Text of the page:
Same here man. Nashville is a perfect example of a mild winter, not Chicago.
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Old 06-12-2007, 02:48 AM
 
Location: Henderson NV
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Mild winters in the two cities I've lived in, average in the months from November to February - Los Angeles, 74. Las Vegas, 67.
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Old 06-12-2007, 06:23 AM
 
66 posts, read 234,368 times
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A mild winter is avoiding a dead battery or a flat tire with the wind chill twenty below, and your cell phone at home with your gloves, hat, and jumper cables.
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Old 06-12-2007, 07:10 AM
 
Location: The great state of New Hampshire
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A mild winter to me is anything experienced by the pacific northwest. I love their weather from a temperature standpoint as opposed to the northeast. The temps in some instances may not be discernful, but the wind chills are! None of that Cold Canadian arctic air that invades the country east of the Rockies. I love the distinct New England seasons and 30-40 degrees for a quarter of the year suits me fine. But when your talking 10 degrees here and there, sub zero windchills, 40 degrees at times once we're into April after being teased w/ 70 degrees, that makes me yearn for better and more consistent weather than what you get in New England. Of course if I lived in around Seattle for one winter, then I'd be begging for arctic air rather than pondering if the sun still is a recognized star in our solar system.
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Old 06-12-2007, 09:33 AM
 
Location: Madison, WI Metro Area
15,193 posts, read 20,714,966 times
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Quote:
Originally Posted by ajf131 View Post
Cleveland rarely gets below 0 and so does Chicago. Are those mild winters? I honestly consider KC and STL's winters to be somewhere in between harsh and mild. They are too cold and get too much snow for me to consider them mild. Mild I would give to Memphis and Little Rock. My definition of a mild winter is one in which little or snow falls and the temperature never gets very far below 32 degrees fahrenheit. KC and STL's winters get into the teens and single digits. Anything below 32 degrees fahrenheit, especially in teens and single digits...I consider very freezing. Winters may be warmer, but i still wouldn't call them mild. Far too cold and too much snow.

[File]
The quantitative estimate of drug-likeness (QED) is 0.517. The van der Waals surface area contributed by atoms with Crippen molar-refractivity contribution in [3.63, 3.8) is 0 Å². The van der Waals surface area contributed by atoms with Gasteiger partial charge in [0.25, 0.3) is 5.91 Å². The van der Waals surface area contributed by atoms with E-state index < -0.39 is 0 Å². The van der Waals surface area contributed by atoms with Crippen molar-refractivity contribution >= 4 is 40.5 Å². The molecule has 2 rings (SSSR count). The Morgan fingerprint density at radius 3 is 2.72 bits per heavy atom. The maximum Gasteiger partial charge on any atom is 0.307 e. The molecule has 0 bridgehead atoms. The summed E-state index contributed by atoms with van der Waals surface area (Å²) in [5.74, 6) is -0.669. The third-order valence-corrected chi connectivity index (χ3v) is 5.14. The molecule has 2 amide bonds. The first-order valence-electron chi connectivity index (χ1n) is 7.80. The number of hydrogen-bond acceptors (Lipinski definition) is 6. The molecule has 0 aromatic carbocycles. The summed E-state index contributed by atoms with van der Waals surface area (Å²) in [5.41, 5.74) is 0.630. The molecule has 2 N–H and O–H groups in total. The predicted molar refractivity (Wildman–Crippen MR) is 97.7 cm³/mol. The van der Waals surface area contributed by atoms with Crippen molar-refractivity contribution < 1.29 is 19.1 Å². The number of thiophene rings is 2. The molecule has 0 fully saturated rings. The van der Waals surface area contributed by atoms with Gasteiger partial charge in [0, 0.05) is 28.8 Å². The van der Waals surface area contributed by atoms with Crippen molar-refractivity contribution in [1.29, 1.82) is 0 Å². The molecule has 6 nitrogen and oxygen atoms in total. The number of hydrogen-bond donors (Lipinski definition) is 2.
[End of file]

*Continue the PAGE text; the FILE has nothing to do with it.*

I have lived in the Upper Midwest before and the winters that KC and STL experience are a joke in comparison The average temperatures in the winter season have been rising compared with normal over a long period of time, and many winters a snow drought is present, especially in KC.
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Old 06-12-2007, 09:47 AM
 
Location: Madison, WI Metro Area
15,193 posts, read 20,714,966 times
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Post Zone 1

Quote:
Originally Posted by DefaultAlias View Post
I usually break it down into five tiers.

Zone 1: Frigid winters. Snow frequent. Subzero temperatures common.
Zone 2: Harsh winters. Snow frequent. Subzero temperatures occasionally.
Zone 3: Mild winters. Snow infrequent or rare. Subfreezing temperatures common.
Zone 4: Very light winters. Snow rare. Subfreezing temperatures occasionally.
Zone 5: No winter. Snow impossible. Subfreezing temperatures almost impossible.
I agree with the map for the most part, but I would extend the zone 1 region further south into South Dakota, the rest of Minnesota, most of Wisconsin, Wyoming, parts of Idaho, and mountain areas of Colorado and Utah. Zone 1 should also be extended a little further south in New England as well. All of these areas commonly experience temperatures below zero in the winter. Most of these areas also can have low temperatures lower than -20F in a typical winter.